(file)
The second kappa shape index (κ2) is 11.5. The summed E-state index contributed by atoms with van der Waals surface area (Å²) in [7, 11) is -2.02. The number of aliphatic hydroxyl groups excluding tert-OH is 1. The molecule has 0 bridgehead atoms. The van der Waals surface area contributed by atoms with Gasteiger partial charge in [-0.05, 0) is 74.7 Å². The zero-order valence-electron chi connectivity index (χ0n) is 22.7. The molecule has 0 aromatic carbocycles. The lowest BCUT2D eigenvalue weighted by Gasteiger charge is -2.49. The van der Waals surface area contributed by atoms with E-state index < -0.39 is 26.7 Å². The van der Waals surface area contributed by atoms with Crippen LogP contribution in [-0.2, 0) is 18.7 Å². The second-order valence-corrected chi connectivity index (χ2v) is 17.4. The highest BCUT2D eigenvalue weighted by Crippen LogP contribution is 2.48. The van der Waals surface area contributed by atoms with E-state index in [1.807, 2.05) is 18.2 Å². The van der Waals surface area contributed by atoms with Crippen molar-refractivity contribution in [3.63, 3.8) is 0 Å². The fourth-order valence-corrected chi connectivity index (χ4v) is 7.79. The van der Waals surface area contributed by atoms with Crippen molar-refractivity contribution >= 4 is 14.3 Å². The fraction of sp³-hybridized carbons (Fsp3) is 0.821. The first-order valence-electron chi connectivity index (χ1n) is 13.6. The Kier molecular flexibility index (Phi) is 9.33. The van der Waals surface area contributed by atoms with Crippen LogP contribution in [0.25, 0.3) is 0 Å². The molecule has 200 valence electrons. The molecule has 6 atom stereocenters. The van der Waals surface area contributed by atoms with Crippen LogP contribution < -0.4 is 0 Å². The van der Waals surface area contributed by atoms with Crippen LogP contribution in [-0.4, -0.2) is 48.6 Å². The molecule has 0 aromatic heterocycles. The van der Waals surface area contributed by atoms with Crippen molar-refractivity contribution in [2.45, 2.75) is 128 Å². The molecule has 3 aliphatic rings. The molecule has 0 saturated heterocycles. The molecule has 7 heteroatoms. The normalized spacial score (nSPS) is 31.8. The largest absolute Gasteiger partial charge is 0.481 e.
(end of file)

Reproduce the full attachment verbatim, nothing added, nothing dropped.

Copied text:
The second kappa shape index (κ2) is 11.5. The summed E-state index contributed by atoms with van der Waals surface area (Å²) in [7, 11) is -2.02. The number of aliphatic hydroxyl groups excluding tert-OH is 1. The molecule has 0 bridgehead atoms. The van der Waals surface area contributed by atoms with Gasteiger partial charge in [-0.05, 0) is 74.7 Å². The zero-order valence-electron chi connectivity index (χ0n) is 22.7. The molecule has 0 aromatic carbocycles. The lowest BCUT2D eigenvalue weighted by Gasteiger charge is -2.49. The van der Waals surface area contributed by atoms with E-state index < -0.39 is 26.7 Å². The van der Waals surface area contributed by atoms with Crippen LogP contribution in [-0.2, 0) is 18.7 Å². The second-order valence-corrected chi connectivity index (χ2v) is 17.4. The highest BCUT2D eigenvalue weighted by Crippen LogP contribution is 2.48. The van der Waals surface area contributed by atoms with E-state index in [1.807, 2.05) is 18.2 Å². The van der Waals surface area contributed by atoms with Crippen molar-refractivity contribution in [3.63, 3.8) is 0 Å². The fourth-order valence-corrected chi connectivity index (χ4v) is 7.79. The van der Waals surface area contributed by atoms with Crippen molar-refractivity contribution >= 4 is 14.3 Å². The fraction of sp³-hybridized carbons (Fsp3) is 0.821. The first-order valence-electron chi connectivity index (χ1n) is 13.6. The Kier molecular flexibility index (Phi) is 9.33. The van der Waals surface area contributed by atoms with Crippen LogP contribution in [0.25, 0.3) is 0 Å². The molecule has 200 valence electrons. The molecule has 6 atom stereocenters. The van der Waals surface area contributed by atoms with Crippen LogP contribution < -0.4 is 0 Å². The van der Waals surface area contributed by atoms with Crippen LogP contribution in [-0.4, -0.2) is 48.6 Å². The molecule has 0 aromatic heterocycles. The van der Waals surface area contributed by atoms with Crippen molar-refractivity contribution in [2.45, 2.75) is 128 Å². The molecule has 3 aliphatic rings. The molecule has 0 saturated heterocycles. The molecule has 7 heteroatoms. The normalized spacial score (nSPS) is 31.8. The largest absolute Gasteiger partial charge is 0.481 e.